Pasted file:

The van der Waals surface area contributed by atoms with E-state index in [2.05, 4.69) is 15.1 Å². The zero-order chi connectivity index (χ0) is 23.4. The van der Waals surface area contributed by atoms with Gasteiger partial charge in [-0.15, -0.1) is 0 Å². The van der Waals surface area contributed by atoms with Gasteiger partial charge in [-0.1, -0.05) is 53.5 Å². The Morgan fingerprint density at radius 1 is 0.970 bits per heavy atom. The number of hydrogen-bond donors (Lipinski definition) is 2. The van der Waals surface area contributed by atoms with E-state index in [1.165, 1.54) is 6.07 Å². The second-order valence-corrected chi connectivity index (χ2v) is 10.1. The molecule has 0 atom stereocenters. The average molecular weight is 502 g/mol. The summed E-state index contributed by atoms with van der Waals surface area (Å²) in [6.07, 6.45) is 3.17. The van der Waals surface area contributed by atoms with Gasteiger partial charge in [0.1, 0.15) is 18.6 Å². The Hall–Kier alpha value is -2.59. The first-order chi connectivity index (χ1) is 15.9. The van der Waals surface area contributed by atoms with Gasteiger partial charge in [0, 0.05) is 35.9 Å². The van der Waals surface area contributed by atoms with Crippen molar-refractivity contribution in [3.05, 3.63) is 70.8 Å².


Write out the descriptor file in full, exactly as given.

The van der Waals surface area contributed by atoms with E-state index in [2.05, 4.69) is 15.1 Å². The zero-order chi connectivity index (χ0) is 23.4. The van der Waals surface area contributed by atoms with Gasteiger partial charge in [-0.15, -0.1) is 0 Å². The van der Waals surface area contributed by atoms with Gasteiger partial charge in [-0.1, -0.05) is 53.5 Å². The Morgan fingerprint density at radius 1 is 0.970 bits per heavy atom. The number of hydrogen-bond donors (Lipinski definition) is 2. The van der Waals surface area contributed by atoms with E-state index in [1.165, 1.54) is 6.07 Å². The second-order valence-corrected chi connectivity index (χ2v) is 10.1. The molecule has 0 atom stereocenters. The average molecular weight is 502 g/mol. The summed E-state index contributed by atoms with van der Waals surface area (Å²) in [6.07, 6.45) is 3.17. The van der Waals surface area contributed by atoms with Gasteiger partial charge in [0.1, 0.15) is 18.6 Å². The Hall–Kier alpha value is -2.59. The first-order chi connectivity index (χ1) is 15.9. The van der Waals surface area contributed by atoms with Gasteiger partial charge in [0, 0.05) is 35.9 Å². The van der Waals surface area contributed by atoms with Crippen molar-refractivity contribution in [3.05, 3.63) is 70.8 Å².